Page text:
Auto News

MOBI auto alliance announced

sports car

A new auto industry consortium launches today. MOBI, the Mobility Open Blockchain Initiative, is a consortium of carmakers, mobility, energy and infrastructure providers. Founding members include BMW, Renault, GM, and Ford.

Tech companies will take on a sponsorship role. The organization explicitly states that it is technology agnostic which is demonstrated by participation from IBM, Hyperledger, IOTA, and Consensys (Ethereum). Hyperledger’s Brian Behlendorf and Consensys’ Joseph Lubin are on the advisory board.

The Founder and CEO is Chris Ballinger who spent the last 15 years of his career with Toyota, most recently as Director of Mobility Services for the Toyota Research Institute. There he founded a similarly named Blockchain Mobility Consortium which mainly collaborated with tech companies.

Ballinger said, “Blockchain and related trust enhancing technologies are poised to redefine the automotive industry and how consumers purchase, insure and use vehicles.”

Mission and Use Cases

The stated mission is “promoting standards and accelerating adoption of blockchain, distributed ledger, and related technologies for the benefit of industry, consumers, and communities”.

The consortium will start with vehicle identity and history. But they have broad aims.

‘Location in space and time’ harks back to the initiative Ballinger and Toyota explored with MIT. Pooling data from car owners and manufacturers could shorten the learning curve for autonomous driving. This compares to siloed data within initiatives by Google, Apple, Uber (with VW) and several auto manufacturers working independently. Though BMW, Fiat Chrysler, and Intel are working together.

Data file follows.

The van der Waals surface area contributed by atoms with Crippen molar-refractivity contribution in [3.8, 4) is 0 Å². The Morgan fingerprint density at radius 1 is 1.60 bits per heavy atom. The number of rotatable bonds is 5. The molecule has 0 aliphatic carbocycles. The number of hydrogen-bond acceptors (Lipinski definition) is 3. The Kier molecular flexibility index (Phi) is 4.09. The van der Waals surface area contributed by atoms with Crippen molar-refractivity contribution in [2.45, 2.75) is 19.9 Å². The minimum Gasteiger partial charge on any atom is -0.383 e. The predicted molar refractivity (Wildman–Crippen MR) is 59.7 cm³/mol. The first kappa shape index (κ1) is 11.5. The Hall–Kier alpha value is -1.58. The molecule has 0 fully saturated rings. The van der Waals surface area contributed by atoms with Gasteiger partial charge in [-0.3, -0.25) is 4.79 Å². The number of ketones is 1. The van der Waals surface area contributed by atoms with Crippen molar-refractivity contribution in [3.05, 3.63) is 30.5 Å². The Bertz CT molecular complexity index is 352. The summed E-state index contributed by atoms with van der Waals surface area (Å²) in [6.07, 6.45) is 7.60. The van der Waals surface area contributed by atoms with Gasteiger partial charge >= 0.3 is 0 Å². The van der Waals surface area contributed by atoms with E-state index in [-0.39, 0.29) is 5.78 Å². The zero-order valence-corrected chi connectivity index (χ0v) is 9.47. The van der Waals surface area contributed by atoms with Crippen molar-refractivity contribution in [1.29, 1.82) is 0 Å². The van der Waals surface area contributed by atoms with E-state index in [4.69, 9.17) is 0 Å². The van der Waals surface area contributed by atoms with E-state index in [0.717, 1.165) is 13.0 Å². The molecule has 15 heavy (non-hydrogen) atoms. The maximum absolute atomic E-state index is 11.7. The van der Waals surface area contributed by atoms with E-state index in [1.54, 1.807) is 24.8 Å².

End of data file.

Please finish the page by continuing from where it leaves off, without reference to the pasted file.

Autonomous driving is a massive area alone. Comet Labs last year outlined more than 250 startups in this space.

Supply Chain

One of the obvious blockchain applications is supply chain. At a recent conference, there was some debate about who might be potential leaders for blockchain in supply chain. One of the speakers suggested industries such as automakers could create consortia. It makes sense for manufacturers to shape a blockchain driven supply chain the way they want it, rather than container companies driving requirements.

However, there are multiple existing industry consortia not focused on blockchain. For example, there is the European Automobile Manufacturers Association and the Automotive Industry Action Group in the US. The challenges for these consortia is they have to address such a wide range of issues that blockchain is unlikely to be urgent.

Some of the other use cases planned include autonomous machine payments, congestion fees, car and ride sharing, and usage-based insurance.

Some industry consortia are relatively narrow, sticking within their industry. MOBI is more ambitious than most, by including government agencies, energy, and the like. They’re aiming for a broader impact. That could come at the cost of more governance headaches.